NEW YORK (GenomeWeb News) – An international research group led by investigators in the US and Italy reported in the Journal of Experimental Medicine today that it has tracked down recurrent coding mutations linked to patient outcomes in a form of leukemia known as chronic lymphocytic leukemia.
The team did exome sequencing and copy number analyses of matched tumor-normal samples from five individuals with CLL. While the exomes contained relatively modest numbers of mutations overall, the team found an over-representation of mutations in the transmembrane protein coding gene NOTCH1. Their subsequent screens of CLL tumors, corresponding normal samples, and clinical samples indicate that activating mutations in NOTCH1 tend to coincide with particularly aggressive forms of CLL and poor survival rates.
"The present study documents a high frequency of NOTCH1 mutations in aggressive clinical phases of CLL … and identifies NOTCH1 alterations as an independent predictor of poor prognosis," co-corresponding author Gianluca Gaidano, a hematology researcher at the University of Eastern Piedmont, and co-authors wrote.
In general, CLL, also known as B-cell chronic lymphocytic leukemia, is linked to a wide range of outcomes, the researchers explained, with some patients surviving many years and others quickly progressing to life-threatening forms of the disease. For example, they noted, patients with Richter syndrome, whose CLL transforms to diffuse large B-cell lymphoma, tend to have much worse outcomes than other individuals with CLL.
Although some mutations — including a deletion on chromosome 13 and alterations affecting TP53, ATM, and MYC — have been tied to CLL, many of the genetic hiccups contributing to the disease and to Richter syndrome are still unidentified.
In an effort to explore this in more detail, Gaidano and his colleagues used the NimbleGen Sequence Capture 2.1M capture human exome array to capture protein-coding regions for five CLL tumor and matched normal genomes from individuals who had been diagnosed with the disease but had not yet received any treatment. They then sequenced these regions with the Roche 454 GS FLX.
Overall, the team identified between six and 10 tumor-specific coding mutations per CLL case. Of the 39 genes containing somatic, non-silent coding mutations in these samples, they reported, NOTCH1 was the only one that was mutated in more than one of the tumor exomes.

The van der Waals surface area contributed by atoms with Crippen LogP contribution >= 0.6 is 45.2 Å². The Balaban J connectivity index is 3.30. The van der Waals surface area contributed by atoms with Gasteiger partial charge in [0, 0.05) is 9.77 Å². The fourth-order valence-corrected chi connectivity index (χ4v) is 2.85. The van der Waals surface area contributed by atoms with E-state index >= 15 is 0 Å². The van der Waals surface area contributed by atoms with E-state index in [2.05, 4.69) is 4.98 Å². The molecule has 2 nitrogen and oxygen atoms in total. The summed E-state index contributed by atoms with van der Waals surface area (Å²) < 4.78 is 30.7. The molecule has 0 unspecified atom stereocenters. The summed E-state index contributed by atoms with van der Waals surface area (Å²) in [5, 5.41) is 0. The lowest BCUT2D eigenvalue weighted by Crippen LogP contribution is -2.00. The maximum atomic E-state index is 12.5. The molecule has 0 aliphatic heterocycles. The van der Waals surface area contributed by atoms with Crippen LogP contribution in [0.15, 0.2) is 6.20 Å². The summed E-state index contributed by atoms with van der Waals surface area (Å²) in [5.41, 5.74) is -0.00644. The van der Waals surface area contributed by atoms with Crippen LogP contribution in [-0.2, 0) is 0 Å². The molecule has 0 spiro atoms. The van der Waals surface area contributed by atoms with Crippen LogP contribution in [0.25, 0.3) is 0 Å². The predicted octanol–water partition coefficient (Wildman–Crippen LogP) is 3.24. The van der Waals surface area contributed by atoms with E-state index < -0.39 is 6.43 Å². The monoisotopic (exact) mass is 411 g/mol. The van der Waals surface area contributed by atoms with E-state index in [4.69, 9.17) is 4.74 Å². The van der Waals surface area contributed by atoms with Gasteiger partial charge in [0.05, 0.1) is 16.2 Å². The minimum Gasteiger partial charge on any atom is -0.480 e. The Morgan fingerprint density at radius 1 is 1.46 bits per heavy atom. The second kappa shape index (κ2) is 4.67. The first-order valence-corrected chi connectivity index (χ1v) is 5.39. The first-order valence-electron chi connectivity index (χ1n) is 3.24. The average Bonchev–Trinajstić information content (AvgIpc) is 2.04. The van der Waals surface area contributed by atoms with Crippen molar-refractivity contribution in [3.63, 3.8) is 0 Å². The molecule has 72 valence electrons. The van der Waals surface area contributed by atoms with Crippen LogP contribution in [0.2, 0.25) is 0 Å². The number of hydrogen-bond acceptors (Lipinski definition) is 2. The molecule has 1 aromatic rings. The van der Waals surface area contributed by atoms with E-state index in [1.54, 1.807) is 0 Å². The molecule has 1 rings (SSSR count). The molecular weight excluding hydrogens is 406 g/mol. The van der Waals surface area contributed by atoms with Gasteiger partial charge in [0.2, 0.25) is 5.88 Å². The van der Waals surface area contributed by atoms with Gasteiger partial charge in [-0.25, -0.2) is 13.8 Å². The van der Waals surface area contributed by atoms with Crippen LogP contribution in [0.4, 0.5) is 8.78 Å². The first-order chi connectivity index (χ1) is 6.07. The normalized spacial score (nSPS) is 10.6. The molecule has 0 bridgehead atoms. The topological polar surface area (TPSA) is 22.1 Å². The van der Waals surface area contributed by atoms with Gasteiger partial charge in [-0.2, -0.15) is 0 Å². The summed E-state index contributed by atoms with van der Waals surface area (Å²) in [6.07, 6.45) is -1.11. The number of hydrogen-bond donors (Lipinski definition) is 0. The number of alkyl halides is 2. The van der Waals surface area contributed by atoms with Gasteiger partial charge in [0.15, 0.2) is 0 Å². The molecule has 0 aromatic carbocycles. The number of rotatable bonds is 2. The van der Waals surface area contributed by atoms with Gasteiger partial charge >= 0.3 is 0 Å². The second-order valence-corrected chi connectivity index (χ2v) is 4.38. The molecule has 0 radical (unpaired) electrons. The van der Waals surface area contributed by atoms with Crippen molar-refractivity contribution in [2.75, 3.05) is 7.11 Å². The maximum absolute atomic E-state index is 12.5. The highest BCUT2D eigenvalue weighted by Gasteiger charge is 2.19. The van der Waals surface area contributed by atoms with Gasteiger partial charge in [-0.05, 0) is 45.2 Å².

Meanwhile, the researchers' copy number analyses using the Affymetrix SNP 6.0 chip uncovered a dozen copy number changes in the five tumors, including a handful of deletions and duplications reported for CLL in the past.
In general, they found that deletions were more common than duplications, though only one deletion, which fell on chromosome 13, turned up in more than one of the five tumors.
Together, their findings suggest that CLL genomes contain between seven and 13 alterations apiece. Taking into account mutations that may have been missed by the current coverage level, they estimated that each tumor contains fewer than 20 coding changes.
Next, the team did follow-up testing in 48 CLL tumor-normal samples, including CLL cases with or without mutations in IGHV, a gene whose mutation status appears to influence CLL outcomes.
When they assessed the genes identified in the first phase of the study in these additional tumor samples, the team found recurrent mutations in NOTCH1 and in three other genes: TGM7, BIRC3, and PLEKHG5. Whereas most of the genes were mutated in fewer than five percent of cases, they noted, NOTCH1 was mutated in around 15 percent.
Moreover, when they turned their attention to clinical samples, the researchers found evidence that NOTCH1 mutation status tended to coincide with everything from five year treatment-free survival and chemotherapy outcomes to Richter syndrome occurrence, with the presence of activating NOTCH1 mutations at the time of disease diagnosis corresponding to worse outcomes.
Based on their findings, those involved in the study argue that NOTCH1 mutation status may provide insights into disease progression and open the door to new, targeted treatments for some CLL cases.
"NOTCH1 represents a well-established therapeutic target with some drugs already available … and others under active development," they wrote. "Our results add CLL to the cadre of common diseases in which these drugs should be tested for their efficacy alone or in combination with available therapeutic regimens."
Recurrent mutations in NOTCH1 and several other genes were also reported in a whole-genome sequencing study of four CLL patients and follow-up work involving hundreds more cases that was published recently in Nature by investigators from Spain and the UK.
At the Biology of Genomes meeting last month, University of Oxford hematologist Anna Schuh presented findings from an effort to characterize the genetics behind B-cell CLL treatment response, remission, and relapse using a whole-genome sequencing strategy.
In a study appearing online in the New England Journal of Medicine this weekend, meanwhile, an Italian-led research group reported that it used whole-exome sequencing and follow-up screening to find mutations — including BRAF V600E mutations — in individuals with a form of B-cell lymphocyte cancer known as hairy cell leukemia.